Thursday, April 9, 2015

Hiring talents, the Walmart conundrum

Monday my boss called a meeting between UX guys and the mobile developers and him to decide on the new feature of capturing multipage document.I was the only one that got to the meeting with one suggestion of UI flow and coding solution that would require no webservice change at all.I made a drawing on the whiteboard and I said I could make a mockup.he told us to think about it and asked the UI guys to come up with ideas too.2 h after the meeting I had a small prototype, already integrated with the app, that they could test out the UI of my idea.The next day, I had a fully functional prototype of the solution, including the conversion of all the pages in a single pdf file.I sent the workable prototype for them to install on their devices and my boss replied to my message asking the other two mobile developers to send their mockups as well.He called another meeting for today and he started the meeting by showing my prototype on his phone and he started asking for small changes here and there and assigning tasks here and there when I told him I had two other mockups to show.Again, I showed two working apps with a completely different flow, that were even better than the first one and that blew his mind...Considering that I got two production bugs to fix and I also fixed 3 other bugs that QA didn't get but I found in production and I fixed all of them as well, not bad for a week.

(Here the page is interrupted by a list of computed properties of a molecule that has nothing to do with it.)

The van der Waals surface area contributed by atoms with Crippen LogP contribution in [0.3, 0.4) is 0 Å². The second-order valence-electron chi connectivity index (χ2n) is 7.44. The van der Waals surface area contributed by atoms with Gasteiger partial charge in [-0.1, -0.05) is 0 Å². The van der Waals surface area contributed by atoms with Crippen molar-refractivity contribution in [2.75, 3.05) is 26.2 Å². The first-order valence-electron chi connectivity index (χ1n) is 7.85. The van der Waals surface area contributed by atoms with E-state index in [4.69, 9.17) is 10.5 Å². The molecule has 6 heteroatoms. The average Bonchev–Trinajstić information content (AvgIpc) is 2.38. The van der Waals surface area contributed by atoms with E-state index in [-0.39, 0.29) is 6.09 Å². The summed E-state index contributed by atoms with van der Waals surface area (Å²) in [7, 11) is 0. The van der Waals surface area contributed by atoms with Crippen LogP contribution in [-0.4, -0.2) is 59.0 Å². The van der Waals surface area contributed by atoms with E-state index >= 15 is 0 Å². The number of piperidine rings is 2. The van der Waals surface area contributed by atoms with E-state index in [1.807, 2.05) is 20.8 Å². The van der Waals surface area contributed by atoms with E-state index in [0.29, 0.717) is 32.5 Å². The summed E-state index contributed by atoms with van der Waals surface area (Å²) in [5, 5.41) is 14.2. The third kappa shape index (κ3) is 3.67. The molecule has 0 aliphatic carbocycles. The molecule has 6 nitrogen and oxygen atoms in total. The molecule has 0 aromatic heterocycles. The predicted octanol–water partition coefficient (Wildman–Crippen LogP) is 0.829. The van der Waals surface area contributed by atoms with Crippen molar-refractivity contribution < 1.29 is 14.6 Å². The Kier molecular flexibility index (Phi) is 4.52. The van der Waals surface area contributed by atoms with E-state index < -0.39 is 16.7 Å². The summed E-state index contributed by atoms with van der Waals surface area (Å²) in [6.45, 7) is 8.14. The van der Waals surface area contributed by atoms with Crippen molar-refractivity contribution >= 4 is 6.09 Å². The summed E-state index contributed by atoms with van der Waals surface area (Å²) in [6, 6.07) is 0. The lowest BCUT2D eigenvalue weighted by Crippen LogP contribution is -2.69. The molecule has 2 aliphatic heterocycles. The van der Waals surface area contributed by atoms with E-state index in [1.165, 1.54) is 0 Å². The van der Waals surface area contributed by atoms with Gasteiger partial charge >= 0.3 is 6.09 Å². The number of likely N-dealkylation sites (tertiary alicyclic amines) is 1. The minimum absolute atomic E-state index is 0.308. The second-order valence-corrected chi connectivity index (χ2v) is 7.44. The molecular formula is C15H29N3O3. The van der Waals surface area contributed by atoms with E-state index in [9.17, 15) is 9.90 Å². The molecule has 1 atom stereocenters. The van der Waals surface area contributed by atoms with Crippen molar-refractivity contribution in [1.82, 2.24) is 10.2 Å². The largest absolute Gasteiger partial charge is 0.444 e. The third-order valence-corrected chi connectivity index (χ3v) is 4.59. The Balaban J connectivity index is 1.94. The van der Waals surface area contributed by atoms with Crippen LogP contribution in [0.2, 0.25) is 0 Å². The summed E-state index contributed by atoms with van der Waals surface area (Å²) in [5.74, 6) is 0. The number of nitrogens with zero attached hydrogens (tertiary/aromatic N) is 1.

When a company wants to get into a new technology and they don't have the expertise in that area, they think that the best way is to hire the best talent possible.but they don't have enough knowledge to evaluate if the one showing oneself as the best is indeed the best at the same time they feel insecure for not being able to grasp everything the expert is providing.then comes the bitter feeling in the company that the expert is too smart for their liking.

If they hire the expertise from 3rd party vendors, the integration with the current culture fails. It's almost impossible to satisfy them, because they don't know what questions to ask and are giving several answers to grade when the product is delivered. Or if they hire someone like me, the expert ends up doing guerrilla development, because I have to constantly sneak new ideas and push them forward from behind the lines, making obscure alliances, or being ostracized, unmotivated up to the point that both parts decide to split.